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Landrace Red Creole Onion

Allium cepa v. Red Creole

Red Creole Onion Image Since its heyday at the beginning of the twentieth century, the Red Creole Onion has declined from a standard southern crop onion to a regional backyard variety. Moreover, its place in home gardens since the 1980s has been increasingly supplanted by sweet onion varieties. However, the Red Creole has been of such historical importance that heirloom seed companies feel obliged to maintain seed lines for this variety.

The Red Creole became a standard crop onion in Louisiana in the 1850s and was the first choice field cultivar until the First World War. In 1899, the various experimental stations in the South began making comparative assessments of the profitability of the Creole versus the Bermuda onion, and generally discovered that Bermuda onions generated more money when hand cultivated and harvested. This conclusion marked the decline of the Creole as a crop onion, and heralded its long twentieth century reign as a favorite garden and produce stand allium in the South.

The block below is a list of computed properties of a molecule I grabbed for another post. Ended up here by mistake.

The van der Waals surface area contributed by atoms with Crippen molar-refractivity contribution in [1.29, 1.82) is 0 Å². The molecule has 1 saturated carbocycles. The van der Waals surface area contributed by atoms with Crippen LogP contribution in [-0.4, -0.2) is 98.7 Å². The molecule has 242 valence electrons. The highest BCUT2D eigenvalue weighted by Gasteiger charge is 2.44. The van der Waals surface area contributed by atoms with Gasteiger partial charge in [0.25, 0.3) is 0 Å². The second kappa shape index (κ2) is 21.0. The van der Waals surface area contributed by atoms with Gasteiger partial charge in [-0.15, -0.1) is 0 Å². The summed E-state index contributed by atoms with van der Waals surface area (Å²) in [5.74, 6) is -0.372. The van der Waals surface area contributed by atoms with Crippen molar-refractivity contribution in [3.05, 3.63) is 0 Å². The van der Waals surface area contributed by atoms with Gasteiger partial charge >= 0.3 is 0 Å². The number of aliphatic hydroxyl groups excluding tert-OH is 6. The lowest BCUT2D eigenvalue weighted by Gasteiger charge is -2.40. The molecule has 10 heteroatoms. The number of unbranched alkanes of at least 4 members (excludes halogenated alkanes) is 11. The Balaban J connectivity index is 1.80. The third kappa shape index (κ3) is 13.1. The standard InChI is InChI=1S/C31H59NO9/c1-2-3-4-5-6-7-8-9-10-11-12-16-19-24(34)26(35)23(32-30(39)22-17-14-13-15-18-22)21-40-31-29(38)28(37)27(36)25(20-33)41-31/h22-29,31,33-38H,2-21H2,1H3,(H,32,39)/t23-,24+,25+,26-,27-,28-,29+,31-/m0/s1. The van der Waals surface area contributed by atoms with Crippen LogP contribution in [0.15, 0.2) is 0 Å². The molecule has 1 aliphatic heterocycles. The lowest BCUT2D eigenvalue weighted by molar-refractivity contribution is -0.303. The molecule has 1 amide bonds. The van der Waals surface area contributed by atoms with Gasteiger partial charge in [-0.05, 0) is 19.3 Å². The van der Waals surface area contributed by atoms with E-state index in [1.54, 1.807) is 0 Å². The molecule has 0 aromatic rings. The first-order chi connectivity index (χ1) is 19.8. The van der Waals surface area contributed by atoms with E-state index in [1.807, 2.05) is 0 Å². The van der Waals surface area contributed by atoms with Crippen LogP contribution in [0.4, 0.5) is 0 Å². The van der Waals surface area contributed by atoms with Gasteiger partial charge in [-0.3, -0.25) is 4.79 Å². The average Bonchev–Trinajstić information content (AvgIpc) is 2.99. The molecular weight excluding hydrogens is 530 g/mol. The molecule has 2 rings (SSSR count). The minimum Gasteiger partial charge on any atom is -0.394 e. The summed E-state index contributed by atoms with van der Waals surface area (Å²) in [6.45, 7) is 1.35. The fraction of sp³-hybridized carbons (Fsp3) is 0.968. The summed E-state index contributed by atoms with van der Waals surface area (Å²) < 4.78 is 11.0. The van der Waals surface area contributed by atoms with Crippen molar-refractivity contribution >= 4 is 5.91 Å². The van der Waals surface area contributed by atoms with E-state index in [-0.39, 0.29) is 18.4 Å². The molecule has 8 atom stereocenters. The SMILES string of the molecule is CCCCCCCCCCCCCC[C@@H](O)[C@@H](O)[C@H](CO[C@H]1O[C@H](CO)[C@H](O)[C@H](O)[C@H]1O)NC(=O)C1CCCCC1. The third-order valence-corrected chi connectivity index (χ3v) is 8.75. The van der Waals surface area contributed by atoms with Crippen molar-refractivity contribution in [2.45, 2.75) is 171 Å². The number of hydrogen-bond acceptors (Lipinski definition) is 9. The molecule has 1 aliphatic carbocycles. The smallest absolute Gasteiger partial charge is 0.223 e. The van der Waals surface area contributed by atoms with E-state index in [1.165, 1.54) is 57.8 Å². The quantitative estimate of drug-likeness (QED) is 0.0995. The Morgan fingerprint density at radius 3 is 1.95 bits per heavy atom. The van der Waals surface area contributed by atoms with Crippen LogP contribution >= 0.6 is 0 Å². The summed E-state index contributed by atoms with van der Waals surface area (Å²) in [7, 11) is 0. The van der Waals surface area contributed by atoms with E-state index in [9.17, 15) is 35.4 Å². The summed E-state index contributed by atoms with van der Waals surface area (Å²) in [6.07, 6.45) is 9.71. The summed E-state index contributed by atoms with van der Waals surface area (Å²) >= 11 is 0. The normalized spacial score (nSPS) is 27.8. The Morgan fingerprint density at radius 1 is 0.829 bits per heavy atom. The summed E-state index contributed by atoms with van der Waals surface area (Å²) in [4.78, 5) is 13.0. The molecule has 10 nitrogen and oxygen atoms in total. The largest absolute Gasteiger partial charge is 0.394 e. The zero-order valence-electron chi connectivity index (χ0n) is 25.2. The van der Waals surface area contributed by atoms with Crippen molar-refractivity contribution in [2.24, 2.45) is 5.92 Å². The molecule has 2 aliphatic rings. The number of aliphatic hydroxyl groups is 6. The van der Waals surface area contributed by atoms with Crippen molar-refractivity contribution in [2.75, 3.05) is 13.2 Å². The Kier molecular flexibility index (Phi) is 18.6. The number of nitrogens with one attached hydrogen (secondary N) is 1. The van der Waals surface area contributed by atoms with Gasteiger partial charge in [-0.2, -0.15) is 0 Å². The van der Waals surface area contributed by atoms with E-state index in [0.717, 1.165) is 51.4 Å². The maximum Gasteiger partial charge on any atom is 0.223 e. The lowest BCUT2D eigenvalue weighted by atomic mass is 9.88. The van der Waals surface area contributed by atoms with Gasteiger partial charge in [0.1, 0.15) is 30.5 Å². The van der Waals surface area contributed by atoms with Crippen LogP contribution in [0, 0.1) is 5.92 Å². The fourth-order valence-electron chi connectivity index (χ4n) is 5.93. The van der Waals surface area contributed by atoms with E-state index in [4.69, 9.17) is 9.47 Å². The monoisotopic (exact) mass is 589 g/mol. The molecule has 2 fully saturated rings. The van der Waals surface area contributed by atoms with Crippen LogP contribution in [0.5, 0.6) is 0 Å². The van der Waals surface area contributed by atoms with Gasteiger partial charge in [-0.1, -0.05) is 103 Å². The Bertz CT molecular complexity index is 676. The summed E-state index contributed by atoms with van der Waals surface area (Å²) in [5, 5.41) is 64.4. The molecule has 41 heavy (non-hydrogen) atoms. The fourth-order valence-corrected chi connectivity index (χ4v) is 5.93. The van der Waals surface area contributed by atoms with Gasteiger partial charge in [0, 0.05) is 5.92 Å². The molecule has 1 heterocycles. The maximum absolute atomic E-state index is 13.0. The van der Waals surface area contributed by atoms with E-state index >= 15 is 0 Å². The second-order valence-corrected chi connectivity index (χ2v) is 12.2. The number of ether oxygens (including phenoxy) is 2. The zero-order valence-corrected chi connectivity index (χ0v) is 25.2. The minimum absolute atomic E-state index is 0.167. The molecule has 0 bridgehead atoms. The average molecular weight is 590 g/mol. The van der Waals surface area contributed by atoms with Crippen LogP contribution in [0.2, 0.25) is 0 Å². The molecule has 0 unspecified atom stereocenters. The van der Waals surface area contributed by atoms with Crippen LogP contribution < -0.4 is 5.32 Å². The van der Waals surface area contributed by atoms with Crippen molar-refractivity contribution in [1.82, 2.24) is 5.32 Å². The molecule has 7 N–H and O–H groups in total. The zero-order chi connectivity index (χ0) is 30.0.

With a clear, spicy-sweet flavor of medium heat, this onion develops a sweet, mellow flavor when caramelized. It is considered by many in the south to be the ideal onion for incorporation with peppers and celery in composite dishes and stews.

The Red Creole Onion is a short day, firm fleshed onion, with modest-sized thick flat bulbs and red coloration. Noteworthy for its vigorous growth under humid, semi-tropical conditions, which makes it an ideal variety for deep south cultivation. Regarded as a hardy onion, it has a long growing season, averaging 110 in Spring/Summer, 220 in Fall Winter. Depending upon growing zone the plant averages from 24 to 36 inches in height. Its drought tolerance, resistant to purple blotch and light frost, as well as its superior keeping qualities after harvest gain it a well-earned reputation as an especially hardy onion.

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